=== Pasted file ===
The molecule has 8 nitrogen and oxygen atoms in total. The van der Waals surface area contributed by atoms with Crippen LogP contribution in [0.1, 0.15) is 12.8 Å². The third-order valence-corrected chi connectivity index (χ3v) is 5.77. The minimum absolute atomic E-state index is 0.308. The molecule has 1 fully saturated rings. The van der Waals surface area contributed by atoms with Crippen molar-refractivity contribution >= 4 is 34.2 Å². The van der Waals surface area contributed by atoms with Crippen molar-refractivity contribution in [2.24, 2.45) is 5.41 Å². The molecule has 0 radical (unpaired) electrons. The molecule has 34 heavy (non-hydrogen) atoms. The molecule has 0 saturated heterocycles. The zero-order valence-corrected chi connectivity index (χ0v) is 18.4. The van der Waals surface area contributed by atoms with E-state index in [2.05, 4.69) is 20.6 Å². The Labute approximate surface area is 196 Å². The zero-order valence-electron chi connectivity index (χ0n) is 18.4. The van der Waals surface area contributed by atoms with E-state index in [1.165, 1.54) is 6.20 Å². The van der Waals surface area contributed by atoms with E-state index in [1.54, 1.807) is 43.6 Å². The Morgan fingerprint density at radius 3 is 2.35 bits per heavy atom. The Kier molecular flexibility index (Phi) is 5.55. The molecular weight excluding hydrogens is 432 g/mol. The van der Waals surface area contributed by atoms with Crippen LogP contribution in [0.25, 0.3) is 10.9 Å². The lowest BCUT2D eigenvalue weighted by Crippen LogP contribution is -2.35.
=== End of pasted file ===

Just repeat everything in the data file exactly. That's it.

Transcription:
The molecule has 8 nitrogen and oxygen atoms in total. The van der Waals surface area contributed by atoms with Crippen LogP contribution in [0.1, 0.15) is 12.8 Å². The third-order valence-corrected chi connectivity index (χ3v) is 5.77. The minimum absolute atomic E-state index is 0.308. The molecule has 1 fully saturated rings. The van der Waals surface area contributed by atoms with Crippen molar-refractivity contribution >= 4 is 34.2 Å². The van der Waals surface area contributed by atoms with Crippen molar-refractivity contribution in [2.24, 2.45) is 5.41 Å². The molecule has 0 radical (unpaired) electrons. The molecule has 34 heavy (non-hydrogen) atoms. The molecule has 0 saturated heterocycles. The zero-order valence-corrected chi connectivity index (χ0v) is 18.4. The van der Waals surface area contributed by atoms with E-state index in [2.05, 4.69) is 20.6 Å². The Labute approximate surface area is 196 Å². The zero-order valence-electron chi connectivity index (χ0n) is 18.4. The van der Waals surface area contributed by atoms with E-state index in [1.165, 1.54) is 6.20 Å². The van der Waals surface area contributed by atoms with E-state index in [1.54, 1.807) is 43.6 Å². The Morgan fingerprint density at radius 3 is 2.35 bits per heavy atom. The Kier molecular flexibility index (Phi) is 5.55. The molecular weight excluding hydrogens is 432 g/mol. The van der Waals surface area contributed by atoms with Crippen LogP contribution in [0.25, 0.3) is 10.9 Å². The lowest BCUT2D eigenvalue weighted by Crippen LogP contribution is -2.35.